Need your input...please????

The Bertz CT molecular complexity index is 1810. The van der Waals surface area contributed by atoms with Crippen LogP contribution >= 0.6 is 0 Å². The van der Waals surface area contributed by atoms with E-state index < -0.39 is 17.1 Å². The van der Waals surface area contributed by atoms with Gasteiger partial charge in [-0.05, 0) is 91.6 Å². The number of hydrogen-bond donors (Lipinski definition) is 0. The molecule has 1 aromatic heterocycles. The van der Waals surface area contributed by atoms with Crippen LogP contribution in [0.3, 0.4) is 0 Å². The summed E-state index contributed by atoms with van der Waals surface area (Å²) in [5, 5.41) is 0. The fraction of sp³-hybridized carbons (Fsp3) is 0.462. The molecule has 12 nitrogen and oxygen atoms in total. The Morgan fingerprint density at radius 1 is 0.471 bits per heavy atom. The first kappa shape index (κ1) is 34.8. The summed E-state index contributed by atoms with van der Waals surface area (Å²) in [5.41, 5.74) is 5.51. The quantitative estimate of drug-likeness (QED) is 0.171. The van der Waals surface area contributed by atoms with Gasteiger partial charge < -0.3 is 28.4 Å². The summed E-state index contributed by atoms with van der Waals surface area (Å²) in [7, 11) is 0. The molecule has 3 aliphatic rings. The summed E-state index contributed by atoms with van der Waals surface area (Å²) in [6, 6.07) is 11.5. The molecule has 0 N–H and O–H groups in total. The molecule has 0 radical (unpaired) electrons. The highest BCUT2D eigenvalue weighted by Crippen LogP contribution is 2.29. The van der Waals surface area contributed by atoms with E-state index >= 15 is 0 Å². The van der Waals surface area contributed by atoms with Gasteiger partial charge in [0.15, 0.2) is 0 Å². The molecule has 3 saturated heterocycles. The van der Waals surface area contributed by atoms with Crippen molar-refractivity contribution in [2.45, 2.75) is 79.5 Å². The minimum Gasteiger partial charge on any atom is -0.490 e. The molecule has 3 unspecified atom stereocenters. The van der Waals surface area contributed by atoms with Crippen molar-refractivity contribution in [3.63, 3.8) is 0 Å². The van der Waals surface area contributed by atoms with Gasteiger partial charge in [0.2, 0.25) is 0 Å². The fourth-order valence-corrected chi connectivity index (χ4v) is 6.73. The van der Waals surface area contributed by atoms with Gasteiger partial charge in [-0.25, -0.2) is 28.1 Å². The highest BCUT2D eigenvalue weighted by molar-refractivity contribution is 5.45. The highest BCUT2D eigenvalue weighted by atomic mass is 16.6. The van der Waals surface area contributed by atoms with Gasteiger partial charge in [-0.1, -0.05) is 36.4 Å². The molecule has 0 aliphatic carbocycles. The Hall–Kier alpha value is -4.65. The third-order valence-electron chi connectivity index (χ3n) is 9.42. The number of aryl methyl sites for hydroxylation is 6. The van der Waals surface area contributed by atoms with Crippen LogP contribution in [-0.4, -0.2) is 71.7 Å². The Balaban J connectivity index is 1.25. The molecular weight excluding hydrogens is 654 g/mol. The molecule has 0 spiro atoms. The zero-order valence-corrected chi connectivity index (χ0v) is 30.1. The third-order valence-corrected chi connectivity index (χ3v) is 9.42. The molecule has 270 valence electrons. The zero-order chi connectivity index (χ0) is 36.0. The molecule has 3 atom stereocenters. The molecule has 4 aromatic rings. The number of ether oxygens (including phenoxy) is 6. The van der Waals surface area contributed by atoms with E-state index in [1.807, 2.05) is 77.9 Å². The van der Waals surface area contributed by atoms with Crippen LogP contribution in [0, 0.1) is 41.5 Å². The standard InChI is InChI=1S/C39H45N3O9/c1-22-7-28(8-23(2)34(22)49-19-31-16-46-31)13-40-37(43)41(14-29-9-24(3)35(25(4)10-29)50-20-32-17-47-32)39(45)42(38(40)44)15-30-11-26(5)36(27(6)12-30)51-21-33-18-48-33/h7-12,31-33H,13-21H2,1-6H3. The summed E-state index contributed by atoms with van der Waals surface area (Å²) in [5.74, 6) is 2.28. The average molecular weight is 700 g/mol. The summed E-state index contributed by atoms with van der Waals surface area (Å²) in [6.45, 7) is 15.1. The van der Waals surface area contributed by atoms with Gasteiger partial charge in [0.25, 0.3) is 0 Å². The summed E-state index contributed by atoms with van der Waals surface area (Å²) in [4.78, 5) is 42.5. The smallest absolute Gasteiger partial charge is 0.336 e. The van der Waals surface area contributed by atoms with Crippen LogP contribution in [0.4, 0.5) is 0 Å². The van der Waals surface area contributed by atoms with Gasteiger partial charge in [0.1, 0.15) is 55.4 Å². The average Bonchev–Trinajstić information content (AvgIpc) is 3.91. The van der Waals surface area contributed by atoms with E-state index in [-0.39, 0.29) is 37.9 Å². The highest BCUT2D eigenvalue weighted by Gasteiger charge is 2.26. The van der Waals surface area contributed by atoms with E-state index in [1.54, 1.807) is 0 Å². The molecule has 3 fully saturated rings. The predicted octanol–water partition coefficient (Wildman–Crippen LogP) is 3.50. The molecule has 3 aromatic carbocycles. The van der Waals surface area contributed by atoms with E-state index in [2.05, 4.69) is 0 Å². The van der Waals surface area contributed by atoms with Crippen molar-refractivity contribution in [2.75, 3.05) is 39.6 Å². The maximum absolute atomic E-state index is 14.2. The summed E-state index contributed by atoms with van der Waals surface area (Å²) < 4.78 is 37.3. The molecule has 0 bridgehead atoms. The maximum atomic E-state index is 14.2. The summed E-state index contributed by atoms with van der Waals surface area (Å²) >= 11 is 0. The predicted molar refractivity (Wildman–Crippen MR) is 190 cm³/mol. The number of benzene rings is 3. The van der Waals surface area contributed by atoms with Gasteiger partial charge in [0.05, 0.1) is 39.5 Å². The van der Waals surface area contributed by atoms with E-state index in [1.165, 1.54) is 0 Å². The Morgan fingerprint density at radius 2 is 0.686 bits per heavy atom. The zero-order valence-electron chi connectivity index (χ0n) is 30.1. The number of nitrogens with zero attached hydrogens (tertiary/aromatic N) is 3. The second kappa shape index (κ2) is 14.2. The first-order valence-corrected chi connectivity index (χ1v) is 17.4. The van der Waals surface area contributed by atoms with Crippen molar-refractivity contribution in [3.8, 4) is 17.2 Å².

- 0Apr 13, '01 by DuckieI have had a resident admitted to my unit that is causing anger and anxiety for my other residents. Many will not come to our dining room because of her behavior. This resident has the DX of Organic Brain Syndrome and Chronic Schizophrenia. She yells constantly with a voice comparable to a Drill Sarg. She is very loud, day and night, causing my other residents not to be able to sleep and they are staying in their rooms, rather than gathering to socialize with each other, because she is so noisy they cannot talk to each other. Many have made threats to hit her and of course, we take her from the area to protect her. We cannot take her to her room, because if this was done every time the behavior was displayed, she would never leave her room. Also, we cannot leave her alone for long because she ties to walk alone and has fallen 3 times in less than a week, in spite of the Nurse Alert alarm and the chair alarm. We have tried various tactics to distract her, such as TV, headphones with a varity of music selections, magazines, stuffed animals to hold, even put her with another resident who has similar behavior and they actually talked for a long while but then she started yelling once she became bored with the conversation and scared the other resident so we will not attempt that again. The other residents will not have anything to do with her because of her constant disruptions to their routine. The MD's are trying different meds but so far no results, we also have a Pysch. consult scheduled next week. The part that really puzzles me is that if you are with her, one on one, she is completely able to converse appropriately, and all of her details are correct. She seems to be totally oriented during one on one converstaions and can go into great detail about her life, both past and present. Nothing we have tried has held her attention for more than a few minutes. I think she will eventually be moved to our Alzheimer's Unit, simply because of her constant disruptive outbursts. I fully admit I am not a Pysch. Nurse, so I am calling upon any of you that can give me some insight and ideas to try as diversions or medications that you have seen used in the past to assist in contolling such behavior. I have never had a resident that I couldn't at least help a little bit and it makes me feel like I am missing something and that I am letting her down. Your input would be greatly appreciated.